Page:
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Global Media Registry


Media has always been an essential component of the Filipinos’ struggle for freedom and democracy.

During the more than three centuries of Spanish colonization (1521-1898) the role of media as an instrument of dissent and reform was manifested in the newspaper, La Solidaridad, published and edited by Filipino students in Spain.

The spirit of nationalism and dissent in media continued during the American rule, which lasted almost half a century (1898-1946).

During the brief Japanese occupation (1941-1945), all newspapers, except a few which were used by Japanese invaders as their propaganda arms, ceased publication.

The post-war years were considered the golden age of Philippine media enjoying public trust with its strong reportage and sharp commentaries. Thus, it was no surprise that when Ferdinand Marcos Sr. declared martial law on Sept. 21, 1972, one his first acts was the closure of all media outfits.

But even during the darkest years of Philippine democracy, when media was tightly controlled by the government, people turned to alternative media such as the We Forum and Ang Pahayagang Malaya for exposés such as the fake war medals of Marcos Sr.

The dictator ordered the closure of We Forum and the arrest of the paper’s publishers and columnists.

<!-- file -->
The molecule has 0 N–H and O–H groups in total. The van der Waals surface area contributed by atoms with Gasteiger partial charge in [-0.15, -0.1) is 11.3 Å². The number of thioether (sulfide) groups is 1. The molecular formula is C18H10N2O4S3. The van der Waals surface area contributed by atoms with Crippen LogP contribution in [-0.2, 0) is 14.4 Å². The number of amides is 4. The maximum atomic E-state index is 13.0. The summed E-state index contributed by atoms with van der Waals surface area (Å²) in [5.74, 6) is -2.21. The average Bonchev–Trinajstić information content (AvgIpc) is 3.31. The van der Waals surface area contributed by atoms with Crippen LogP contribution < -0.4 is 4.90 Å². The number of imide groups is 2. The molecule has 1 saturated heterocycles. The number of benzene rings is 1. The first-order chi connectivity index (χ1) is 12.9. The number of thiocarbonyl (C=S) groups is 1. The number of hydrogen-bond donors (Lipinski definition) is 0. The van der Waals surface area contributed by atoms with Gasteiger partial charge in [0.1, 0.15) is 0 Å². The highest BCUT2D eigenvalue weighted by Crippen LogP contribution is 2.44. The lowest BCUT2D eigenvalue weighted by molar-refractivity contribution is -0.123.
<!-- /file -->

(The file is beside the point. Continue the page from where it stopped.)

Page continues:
The overthrow of Marcos Sr., through what was hailed as a People Power revolution, paved the way for the restoration of democracy in the country in February 1986 and the drafting of a new Constitution which guaranteed press freedom and the right of the people to information on matters of public concern.

Philippine media underwent another challenging period during the presidency of Rodrigo R. Duterte (2016-2022) when he pursued the shutdown of ABS-CBN through his politically-controlled Congress that did not renew the franchise of the country’s largest broadcast network; the filing of tax and libel charges against online media, Rappler; and verbal assaults against journalists.

Duterte is the only Philippine president who is facing murder charges before the Ombudsman for ordering the killing of a broadcast journalist.

While the Philippines is considered the freest press in Asia, it has also earned the reputation of being one of the deadliest. The National Union of Journalists in the Philippines has recorded 199 media workers killed since 1986.

Aside from death threats, the risks that Filipino journalists continue to face include libel suits, which is a criminal offense. Media practitioners also consider two legislations as dampeners to a meaningful environment of press freedom: the Cybercrime Prevention Act of 2012 and the Anti-Terrorism Act of 2020.

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